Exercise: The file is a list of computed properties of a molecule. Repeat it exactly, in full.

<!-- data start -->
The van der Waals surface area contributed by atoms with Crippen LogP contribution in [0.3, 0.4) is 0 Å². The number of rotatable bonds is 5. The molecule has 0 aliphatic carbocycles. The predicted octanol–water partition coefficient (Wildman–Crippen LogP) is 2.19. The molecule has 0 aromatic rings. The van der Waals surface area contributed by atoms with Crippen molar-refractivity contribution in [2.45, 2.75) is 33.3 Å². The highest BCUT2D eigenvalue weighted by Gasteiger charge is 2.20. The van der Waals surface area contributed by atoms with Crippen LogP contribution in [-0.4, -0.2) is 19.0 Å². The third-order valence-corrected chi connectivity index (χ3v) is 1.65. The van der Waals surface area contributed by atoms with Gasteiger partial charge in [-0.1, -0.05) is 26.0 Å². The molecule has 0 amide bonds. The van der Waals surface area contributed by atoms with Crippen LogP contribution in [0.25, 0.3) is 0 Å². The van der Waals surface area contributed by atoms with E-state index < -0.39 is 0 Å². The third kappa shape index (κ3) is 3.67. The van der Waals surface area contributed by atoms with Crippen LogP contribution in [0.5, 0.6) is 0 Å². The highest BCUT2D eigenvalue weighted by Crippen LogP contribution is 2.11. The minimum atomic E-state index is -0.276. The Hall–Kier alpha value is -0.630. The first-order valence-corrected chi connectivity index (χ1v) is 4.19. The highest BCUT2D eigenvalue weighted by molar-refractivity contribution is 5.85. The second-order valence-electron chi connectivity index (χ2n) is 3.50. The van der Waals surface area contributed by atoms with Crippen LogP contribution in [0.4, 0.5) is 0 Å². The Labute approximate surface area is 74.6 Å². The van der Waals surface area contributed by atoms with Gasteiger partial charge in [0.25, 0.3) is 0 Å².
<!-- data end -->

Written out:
The van der Waals surface area contributed by atoms with Crippen LogP contribution in [0.3, 0.4) is 0 Å². The number of rotatable bonds is 5. The molecule has 0 aliphatic carbocycles. The predicted octanol–water partition coefficient (Wildman–Crippen LogP) is 2.19. The molecule has 0 aromatic rings. The van der Waals surface area contributed by atoms with Crippen molar-refractivity contribution in [2.45, 2.75) is 33.3 Å². The highest BCUT2D eigenvalue weighted by Gasteiger charge is 2.20. The van der Waals surface area contributed by atoms with Crippen LogP contribution in [-0.4, -0.2) is 19.0 Å². The third-order valence-corrected chi connectivity index (χ3v) is 1.65. The van der Waals surface area contributed by atoms with Gasteiger partial charge in [-0.1, -0.05) is 26.0 Å². The molecule has 0 amide bonds. The van der Waals surface area contributed by atoms with Crippen LogP contribution in [0.25, 0.3) is 0 Å². The van der Waals surface area contributed by atoms with E-state index < -0.39 is 0 Å². The third kappa shape index (κ3) is 3.67. The van der Waals surface area contributed by atoms with Crippen LogP contribution in [0.5, 0.6) is 0 Å². The highest BCUT2D eigenvalue weighted by Crippen LogP contribution is 2.11. The minimum atomic E-state index is -0.276. The Hall–Kier alpha value is -0.630. The first-order valence-corrected chi connectivity index (χ1v) is 4.19. The highest BCUT2D eigenvalue weighted by molar-refractivity contribution is 5.85. The second-order valence-electron chi connectivity index (χ2n) is 3.50. The van der Waals surface area contributed by atoms with Crippen LogP contribution in [0.4, 0.5) is 0 Å². The Labute approximate surface area is 74.6 Å². The van der Waals surface area contributed by atoms with Gasteiger partial charge in [0.25, 0.3) is 0 Å².